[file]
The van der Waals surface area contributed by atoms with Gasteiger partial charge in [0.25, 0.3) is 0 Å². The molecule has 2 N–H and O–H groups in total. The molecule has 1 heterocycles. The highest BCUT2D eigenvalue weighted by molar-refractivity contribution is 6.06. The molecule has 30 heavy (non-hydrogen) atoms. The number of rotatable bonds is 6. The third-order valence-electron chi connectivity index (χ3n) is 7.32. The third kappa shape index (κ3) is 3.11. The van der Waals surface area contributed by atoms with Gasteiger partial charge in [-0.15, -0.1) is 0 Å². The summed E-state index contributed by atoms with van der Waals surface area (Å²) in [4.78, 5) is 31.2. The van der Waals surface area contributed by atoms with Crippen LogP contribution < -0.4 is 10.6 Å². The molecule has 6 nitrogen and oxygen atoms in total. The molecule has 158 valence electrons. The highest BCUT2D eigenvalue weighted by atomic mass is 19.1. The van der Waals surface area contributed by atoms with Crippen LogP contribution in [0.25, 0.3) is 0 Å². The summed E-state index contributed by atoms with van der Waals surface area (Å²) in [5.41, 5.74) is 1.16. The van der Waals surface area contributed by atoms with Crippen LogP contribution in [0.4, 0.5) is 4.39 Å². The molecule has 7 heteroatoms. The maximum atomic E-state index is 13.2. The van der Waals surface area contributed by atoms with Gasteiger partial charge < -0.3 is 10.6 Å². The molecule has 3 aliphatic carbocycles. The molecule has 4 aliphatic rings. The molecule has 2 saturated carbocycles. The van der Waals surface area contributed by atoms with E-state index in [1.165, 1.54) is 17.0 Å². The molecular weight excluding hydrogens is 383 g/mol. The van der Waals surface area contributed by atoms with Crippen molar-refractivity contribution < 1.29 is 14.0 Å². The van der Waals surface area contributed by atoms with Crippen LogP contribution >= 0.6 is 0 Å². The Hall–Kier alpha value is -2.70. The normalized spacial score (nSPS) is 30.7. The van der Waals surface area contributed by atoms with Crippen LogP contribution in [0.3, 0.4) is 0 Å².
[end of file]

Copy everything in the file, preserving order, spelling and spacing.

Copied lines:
The van der Waals surface area contributed by atoms with Gasteiger partial charge in [0.25, 0.3) is 0 Å². The molecule has 2 N–H and O–H groups in total. The molecule has 1 heterocycles. The highest BCUT2D eigenvalue weighted by molar-refractivity contribution is 6.06. The molecule has 30 heavy (non-hydrogen) atoms. The number of rotatable bonds is 6. The third-order valence-electron chi connectivity index (χ3n) is 7.32. The third kappa shape index (κ3) is 3.11. The van der Waals surface area contributed by atoms with Gasteiger partial charge in [-0.15, -0.1) is 0 Å². The summed E-state index contributed by atoms with van der Waals surface area (Å²) in [4.78, 5) is 31.2. The van der Waals surface area contributed by atoms with Crippen LogP contribution < -0.4 is 10.6 Å². The molecule has 6 nitrogen and oxygen atoms in total. The molecule has 158 valence electrons. The highest BCUT2D eigenvalue weighted by atomic mass is 19.1. The van der Waals surface area contributed by atoms with Crippen LogP contribution in [0.25, 0.3) is 0 Å². The summed E-state index contributed by atoms with van der Waals surface area (Å²) in [5.41, 5.74) is 1.16. The van der Waals surface area contributed by atoms with Crippen LogP contribution in [0.4, 0.5) is 4.39 Å². The molecule has 7 heteroatoms. The maximum atomic E-state index is 13.2. The van der Waals surface area contributed by atoms with Gasteiger partial charge < -0.3 is 10.6 Å². The molecule has 3 aliphatic carbocycles. The molecule has 4 aliphatic rings. The molecule has 2 saturated carbocycles. The van der Waals surface area contributed by atoms with E-state index in [1.165, 1.54) is 17.0 Å². The molecular weight excluding hydrogens is 383 g/mol. The van der Waals surface area contributed by atoms with Crippen molar-refractivity contribution < 1.29 is 14.0 Å². The van der Waals surface area contributed by atoms with Crippen LogP contribution >= 0.6 is 0 Å². The Hall–Kier alpha value is -2.70. The normalized spacial score (nSPS) is 30.7. The van der Waals surface area contributed by atoms with Crippen LogP contribution in [0.3, 0.4) is 0 Å².